Williams on (202) 512-8678 or at williamso@gao.gov. Contact points for 
our Offices of Congressional Relations and Public Affairs may be found 
on the last page of this statement. Individuals making key 
contributions to this testimony include Wesley M. Phillips, Assistant 
Director; Emily Chalmers; William Chatlos; Kimberly Cutright; Simin Ho; 
Marc Molino; and Robert Pollard. 

[End of section] 

Footnotes: 

[1] GAO, Financial Services Industry: Overall Trends in Management- 
Level Diversity and Diversity Initiatives, 1993-2004, GAO-06-617 
(Washington, D.C.: June 1, 2006). For purposes of this testimony, we 
focused the diversity discussion on changes in management-level 
representation over time by gender and racial/ethnic minority groups, 
including African-Americans, Asians, Hispanics, and American Indians. 

[2] GAO, Diversity Management: Expert-Identified Leading Practices and 
Agency Examples, GAO-05-90 (Washington, D.C.: Jan. 14, 2005). 

[3] House Committee on Financial Services, Subcommittee on Oversight 
and Investigations, Diversity: The GAO Perspective, 109th Cong., 2nd 
session, 2006, 109-107; and House Committee on Financial Services, 
Subcommittee On Oversight and Investigations, Diversity in the 
Financial Services Industry and Access to Capital for Minority Owned 
Businesses: Challenges and Opportunities, 108th Cong., 2nd Session, 
2004, 108-101. 

[4] We used the EEO-1 "officials and managers" job category as the 
basis for our discussion of management-level diversity within the 
financial services industry. EEOC defines the job category of 
"officials and managers" as occupations requiring administrative and 
managerial personnel who set broad policies, exercise overall 
responsibility for execution of these policies, and direct individual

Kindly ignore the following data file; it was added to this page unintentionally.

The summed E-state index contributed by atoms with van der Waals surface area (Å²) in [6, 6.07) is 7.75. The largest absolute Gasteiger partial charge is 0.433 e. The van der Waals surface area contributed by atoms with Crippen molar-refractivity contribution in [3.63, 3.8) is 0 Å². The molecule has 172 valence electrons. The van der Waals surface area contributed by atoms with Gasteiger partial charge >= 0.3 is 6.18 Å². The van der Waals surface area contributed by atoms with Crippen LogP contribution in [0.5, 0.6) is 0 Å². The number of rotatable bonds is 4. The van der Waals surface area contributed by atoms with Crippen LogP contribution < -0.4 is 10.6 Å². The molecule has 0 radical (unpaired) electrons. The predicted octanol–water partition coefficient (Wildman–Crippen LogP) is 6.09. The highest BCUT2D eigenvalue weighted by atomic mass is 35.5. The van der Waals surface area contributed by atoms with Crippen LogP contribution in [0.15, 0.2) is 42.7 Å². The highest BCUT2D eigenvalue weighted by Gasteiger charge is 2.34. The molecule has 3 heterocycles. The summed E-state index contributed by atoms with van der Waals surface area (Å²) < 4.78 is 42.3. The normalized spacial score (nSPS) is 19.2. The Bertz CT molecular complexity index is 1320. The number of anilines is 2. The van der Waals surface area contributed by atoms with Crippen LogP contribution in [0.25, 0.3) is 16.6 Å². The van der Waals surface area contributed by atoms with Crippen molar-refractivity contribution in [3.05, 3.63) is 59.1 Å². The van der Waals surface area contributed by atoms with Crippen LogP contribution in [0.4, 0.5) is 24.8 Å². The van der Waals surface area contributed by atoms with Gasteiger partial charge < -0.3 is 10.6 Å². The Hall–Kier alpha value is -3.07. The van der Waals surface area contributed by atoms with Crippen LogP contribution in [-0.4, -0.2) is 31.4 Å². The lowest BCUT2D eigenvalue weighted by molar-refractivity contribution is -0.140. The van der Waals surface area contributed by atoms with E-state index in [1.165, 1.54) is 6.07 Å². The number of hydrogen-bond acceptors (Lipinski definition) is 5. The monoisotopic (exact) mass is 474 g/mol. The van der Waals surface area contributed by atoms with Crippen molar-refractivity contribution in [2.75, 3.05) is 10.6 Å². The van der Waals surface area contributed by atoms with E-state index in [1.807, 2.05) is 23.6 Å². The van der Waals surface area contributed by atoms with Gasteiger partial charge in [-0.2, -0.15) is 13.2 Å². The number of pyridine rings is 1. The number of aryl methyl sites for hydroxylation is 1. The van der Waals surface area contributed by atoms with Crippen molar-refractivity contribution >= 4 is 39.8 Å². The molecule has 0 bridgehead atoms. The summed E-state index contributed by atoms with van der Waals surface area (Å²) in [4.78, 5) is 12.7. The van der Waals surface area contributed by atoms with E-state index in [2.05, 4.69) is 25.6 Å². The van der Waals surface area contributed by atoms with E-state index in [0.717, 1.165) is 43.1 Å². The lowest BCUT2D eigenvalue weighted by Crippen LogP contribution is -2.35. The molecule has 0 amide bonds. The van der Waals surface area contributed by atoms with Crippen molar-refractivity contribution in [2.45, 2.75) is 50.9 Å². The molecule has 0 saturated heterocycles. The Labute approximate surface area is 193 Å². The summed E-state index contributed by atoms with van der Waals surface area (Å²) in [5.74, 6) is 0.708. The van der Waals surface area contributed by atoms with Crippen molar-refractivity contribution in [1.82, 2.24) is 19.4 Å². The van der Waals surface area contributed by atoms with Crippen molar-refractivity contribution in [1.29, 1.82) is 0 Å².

departments or special phases of a firm's operation. 

[5] Our June 2006 report describes our approach to reporting the 1993 
through 2004 EEO-1 data, which used the Standard Industry 
Classification System (SIC). In preparing for this testimony, EEOC said 
that the previous approach would not be reliable for the 2006 EEO-1 
data because the SIC has become increasingly unreliable over time and 
has been replaced by the North American Industrial Classification 
System. 

[6] As mentioned previously, it is not possible to directly conduct a 
trend analysis due to changes in collecting and reporting EEO-1 data 
from the 2004 to 2006 period. However, the 2006 EEO-1 data can 
generally be compared with the EEO-1 data from 2004 and earlier years. 

[7] GAO-06-617. 

[8] As mentioned previously, it is not possible to directly conduct a 
trend analysis due to changes in collecting and reporting EEO-1 data 
from the 2004 to 2006 period. However, the 2006 data can generally be 
compared with the financial services industry as a whole from 2004 and 
previous years. 

[9] See Securities Industry Association (currently renamed Securities 
Industry and Financial Markets Association), 2005 Report on Diversity 
Strategy, Development and Demographics: Executive Summary (November 
2005). 

[10] Association to Advance Collegiate Schools of Business, the world's 
largest accreditation association for business schools, conducts an 
annual survey called "Business School Questionnaire" of all its 
accredited schools. Participation in this survey is voluntary. For the 
year 2006, the most recent year, 94.3 percent of the accredited schools 
responded to the survey. 

[11] Equal Employment Opportunity Commission, Diversity in the Finance 
Industry (April 2006). 

[End of section]